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Of Parker specifically, Beatson suggests in hindsight he was possibly a victim of his own early development. Clubs suspected that, because he was already such a strongly built and well-established youngster, there may not have been the same ‘up side’ that could be seen in others who were less advanced.

“He’d been right through the system … Vic Country U16, AIS Academy, Vic Country U18 … every club knew all about him. We knew he was a determined and focussed kid but he hadn’t been shooting the lights out and we hadn’t seen the great leadership of someone like a Joel Selwood that would come later. So perhaps you do wonder how much development is left?”

In that sense Beatson likened Parker to Anthony Banik, a readymade player and automatic #1 pick in the 1989 Draft who played 38 games with Richmond in his first two years and was finished three years later after just 11 more.

Beatson said the Swans had not spent as much time interviewing and researching Parker ahead of the draft as they did others because he wasn’t in the picture for their first pick at #21 and they thought he’d be long gone at #40.

At #21 the Swans had drafted Jed Lamb from the Gippsland Power, who had been chosen in the forward pocket of the TAC Cup Team of the Year, which had Parker at half forward plus the aforementioned Cook, Watson and Karnezis.

Lamb found it difficult to break into the strong Swans line-up, playing just 12 games in 2011-13 before requesting a trade to GWS in search of greater opportunities. The Swans used the compensation pick to recruit Andrejs Everitt from Carlton, while Lamb went on to play 10 games for GWS (2014-15) and 44 games for Carlton (2016-18).

And Parker went on to become a champion who this week will become just the 11th player to reach 250 games for the Swans, is 5th in possessions for the club, 11th in wins and 4th in Brownlow votes. A 2012 Premiership player and member of the Swans losing grand final sides in 2014 and 2016, he has played 19 finals to sit equal 10th on the club’s finals list.

Luke Parker leads the team out, R8 2022

Still 118 days short of his 30th birthday when he will post his 250th against Essendon at the MCG on Saturday, Parker will be the second-youngest Swans player to this mark behind only Goodes. Only Kennedy will have had more possessions and earned more Brownlow votes at the same age.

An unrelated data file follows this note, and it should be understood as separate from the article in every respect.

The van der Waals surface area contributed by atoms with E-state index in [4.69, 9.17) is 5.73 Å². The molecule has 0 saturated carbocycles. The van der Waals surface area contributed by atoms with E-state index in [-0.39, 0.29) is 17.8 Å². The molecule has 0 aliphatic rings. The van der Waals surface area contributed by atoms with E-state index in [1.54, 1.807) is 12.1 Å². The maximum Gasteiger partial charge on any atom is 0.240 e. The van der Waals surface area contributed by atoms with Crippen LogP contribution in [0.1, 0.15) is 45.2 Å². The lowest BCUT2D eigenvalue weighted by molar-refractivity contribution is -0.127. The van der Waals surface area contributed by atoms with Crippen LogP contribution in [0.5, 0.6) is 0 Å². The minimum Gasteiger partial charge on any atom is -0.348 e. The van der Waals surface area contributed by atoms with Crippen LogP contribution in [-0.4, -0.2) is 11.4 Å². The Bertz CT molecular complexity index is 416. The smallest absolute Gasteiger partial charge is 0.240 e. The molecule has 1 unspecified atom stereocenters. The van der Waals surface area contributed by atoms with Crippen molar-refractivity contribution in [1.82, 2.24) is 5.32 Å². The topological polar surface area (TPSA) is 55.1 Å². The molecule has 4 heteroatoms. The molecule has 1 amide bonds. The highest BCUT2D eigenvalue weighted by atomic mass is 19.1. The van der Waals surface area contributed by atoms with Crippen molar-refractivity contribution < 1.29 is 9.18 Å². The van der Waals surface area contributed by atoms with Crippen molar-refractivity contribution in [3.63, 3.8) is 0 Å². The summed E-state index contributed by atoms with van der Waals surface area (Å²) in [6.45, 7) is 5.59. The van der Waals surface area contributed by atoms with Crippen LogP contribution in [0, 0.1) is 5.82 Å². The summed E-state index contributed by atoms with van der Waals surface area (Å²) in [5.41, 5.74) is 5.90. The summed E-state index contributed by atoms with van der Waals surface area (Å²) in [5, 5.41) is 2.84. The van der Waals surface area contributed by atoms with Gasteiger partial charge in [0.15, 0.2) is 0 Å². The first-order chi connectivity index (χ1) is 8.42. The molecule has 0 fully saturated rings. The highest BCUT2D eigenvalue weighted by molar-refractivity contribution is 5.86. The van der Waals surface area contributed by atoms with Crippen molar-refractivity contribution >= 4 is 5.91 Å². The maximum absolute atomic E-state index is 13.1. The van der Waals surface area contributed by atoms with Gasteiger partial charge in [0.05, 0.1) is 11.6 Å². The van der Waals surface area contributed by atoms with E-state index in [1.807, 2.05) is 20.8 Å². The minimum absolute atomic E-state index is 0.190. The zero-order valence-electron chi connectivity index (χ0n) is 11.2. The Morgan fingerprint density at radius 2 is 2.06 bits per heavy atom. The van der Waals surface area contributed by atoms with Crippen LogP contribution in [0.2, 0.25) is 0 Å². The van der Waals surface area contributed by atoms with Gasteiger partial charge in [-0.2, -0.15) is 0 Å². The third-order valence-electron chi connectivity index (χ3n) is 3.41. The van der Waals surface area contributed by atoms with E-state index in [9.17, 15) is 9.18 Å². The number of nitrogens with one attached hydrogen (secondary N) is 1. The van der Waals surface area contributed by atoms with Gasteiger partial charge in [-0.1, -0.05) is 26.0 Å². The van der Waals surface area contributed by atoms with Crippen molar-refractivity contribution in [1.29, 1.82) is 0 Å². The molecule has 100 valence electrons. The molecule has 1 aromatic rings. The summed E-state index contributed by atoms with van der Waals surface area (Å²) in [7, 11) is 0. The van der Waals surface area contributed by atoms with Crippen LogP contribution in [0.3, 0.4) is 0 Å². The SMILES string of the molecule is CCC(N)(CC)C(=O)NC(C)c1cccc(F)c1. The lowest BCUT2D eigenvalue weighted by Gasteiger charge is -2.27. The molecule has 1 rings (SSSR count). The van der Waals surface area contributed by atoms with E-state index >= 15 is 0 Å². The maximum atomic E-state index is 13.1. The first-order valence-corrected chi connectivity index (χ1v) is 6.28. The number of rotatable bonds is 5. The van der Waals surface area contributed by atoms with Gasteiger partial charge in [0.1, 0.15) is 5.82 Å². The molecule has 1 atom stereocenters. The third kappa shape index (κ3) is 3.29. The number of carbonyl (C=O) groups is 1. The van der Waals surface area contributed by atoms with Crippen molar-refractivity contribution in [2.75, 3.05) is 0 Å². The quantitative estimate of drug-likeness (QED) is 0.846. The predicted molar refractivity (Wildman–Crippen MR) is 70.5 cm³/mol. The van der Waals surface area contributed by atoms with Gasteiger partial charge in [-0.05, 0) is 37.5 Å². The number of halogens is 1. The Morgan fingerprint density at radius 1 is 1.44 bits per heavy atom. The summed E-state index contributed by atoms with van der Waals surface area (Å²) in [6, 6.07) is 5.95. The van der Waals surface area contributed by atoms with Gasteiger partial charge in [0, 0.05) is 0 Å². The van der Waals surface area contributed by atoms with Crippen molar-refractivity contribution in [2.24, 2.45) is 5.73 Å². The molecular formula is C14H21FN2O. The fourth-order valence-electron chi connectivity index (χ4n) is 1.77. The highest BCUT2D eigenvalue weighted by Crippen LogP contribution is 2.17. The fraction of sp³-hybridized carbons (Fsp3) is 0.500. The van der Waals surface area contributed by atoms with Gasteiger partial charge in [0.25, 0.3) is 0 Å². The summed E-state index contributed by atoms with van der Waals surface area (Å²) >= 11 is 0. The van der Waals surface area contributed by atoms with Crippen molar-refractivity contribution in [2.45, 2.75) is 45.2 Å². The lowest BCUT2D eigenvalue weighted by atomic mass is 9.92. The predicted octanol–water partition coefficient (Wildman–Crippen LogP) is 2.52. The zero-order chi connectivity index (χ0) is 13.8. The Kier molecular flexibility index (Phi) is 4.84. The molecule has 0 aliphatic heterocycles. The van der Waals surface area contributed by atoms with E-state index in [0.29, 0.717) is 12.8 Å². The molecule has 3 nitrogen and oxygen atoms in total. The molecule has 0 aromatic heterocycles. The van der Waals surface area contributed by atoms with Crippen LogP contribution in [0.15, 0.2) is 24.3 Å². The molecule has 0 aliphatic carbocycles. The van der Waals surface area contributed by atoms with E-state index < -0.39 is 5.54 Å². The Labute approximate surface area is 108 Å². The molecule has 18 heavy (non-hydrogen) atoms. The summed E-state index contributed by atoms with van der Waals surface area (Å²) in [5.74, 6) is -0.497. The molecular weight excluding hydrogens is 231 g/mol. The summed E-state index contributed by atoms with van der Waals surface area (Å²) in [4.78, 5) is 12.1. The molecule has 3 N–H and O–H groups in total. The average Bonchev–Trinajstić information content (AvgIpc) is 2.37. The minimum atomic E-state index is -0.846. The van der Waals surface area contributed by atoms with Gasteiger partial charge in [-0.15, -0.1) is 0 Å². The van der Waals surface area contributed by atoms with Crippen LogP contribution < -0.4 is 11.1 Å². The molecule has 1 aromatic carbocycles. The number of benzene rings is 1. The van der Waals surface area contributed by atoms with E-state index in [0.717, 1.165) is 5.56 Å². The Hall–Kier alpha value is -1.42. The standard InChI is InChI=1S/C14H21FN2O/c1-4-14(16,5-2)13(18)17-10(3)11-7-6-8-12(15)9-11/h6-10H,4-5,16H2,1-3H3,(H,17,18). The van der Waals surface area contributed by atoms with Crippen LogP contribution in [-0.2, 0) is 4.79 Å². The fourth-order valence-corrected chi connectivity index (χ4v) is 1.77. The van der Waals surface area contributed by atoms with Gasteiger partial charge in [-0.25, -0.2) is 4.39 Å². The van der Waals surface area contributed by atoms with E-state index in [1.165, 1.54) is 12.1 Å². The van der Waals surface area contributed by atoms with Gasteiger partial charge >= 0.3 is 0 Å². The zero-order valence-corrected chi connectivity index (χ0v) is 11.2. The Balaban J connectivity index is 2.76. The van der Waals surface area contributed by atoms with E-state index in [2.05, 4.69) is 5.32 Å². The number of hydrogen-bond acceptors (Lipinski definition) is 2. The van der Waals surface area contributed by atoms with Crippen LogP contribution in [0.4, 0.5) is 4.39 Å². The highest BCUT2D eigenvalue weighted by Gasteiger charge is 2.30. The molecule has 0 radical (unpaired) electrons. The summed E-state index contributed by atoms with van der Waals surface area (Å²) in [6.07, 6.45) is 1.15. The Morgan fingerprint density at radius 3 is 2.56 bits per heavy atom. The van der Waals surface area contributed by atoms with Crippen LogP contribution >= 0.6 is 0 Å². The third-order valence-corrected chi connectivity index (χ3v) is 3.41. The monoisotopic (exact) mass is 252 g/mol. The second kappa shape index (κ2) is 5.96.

Yet as good as Parker has been, the one-time junior basketball standout can’t claim to have been the best pick No.40. Not even at the Swans.

Michael O’Loughlin, 4th on the games list and 2nd for goals, was pick #40 in 1994. And Josh Kennedy, all-time Swans leading possession-winner and 2nd in Brownlow votes, was pick #40 to Hawthorn in 2006.

So too was Freddie Campbell, who was picked at #40 ahead of #43 Adam Goodes in 1997 and played five games for Sydney and seven games for St Kilda. And waiting for his AFL opportunity is Corey Warner, who was pick #40 in last year’s draft.

Overall pick #40 has been disproportionally productive across the AFL since the first Draft in 1986, also producing dual Brownlow Medallist Gary Ablett Jr (357 games), and 200-gamers Jobe Watson (220), Chris Mayne (248), Matthew Lappin (251) and Mitch Robinson (240), plus David Hille (197), Ivan Maric (157), 2011 Geelong premiership player Allen Christensen (133 games), 2021 Melbourne premiership player Alex Neal-Bullen and current Geelong player Tom Stewart.

Parker also sits 7th in games played in jumper #26 in AFL history behind Geelong’s Tom Hawkins (317), Adelaide’s Mark Bickley (272), St Kilda and North player Nick Dal Santo (260), Hawthorn and Brisbane great Rodney Eade (259), Collingwood skipper Gavin Brown (254) and current Hawthorn player Liam Shiels (253). Ex-Swan Stevie Wright (246) is 9th.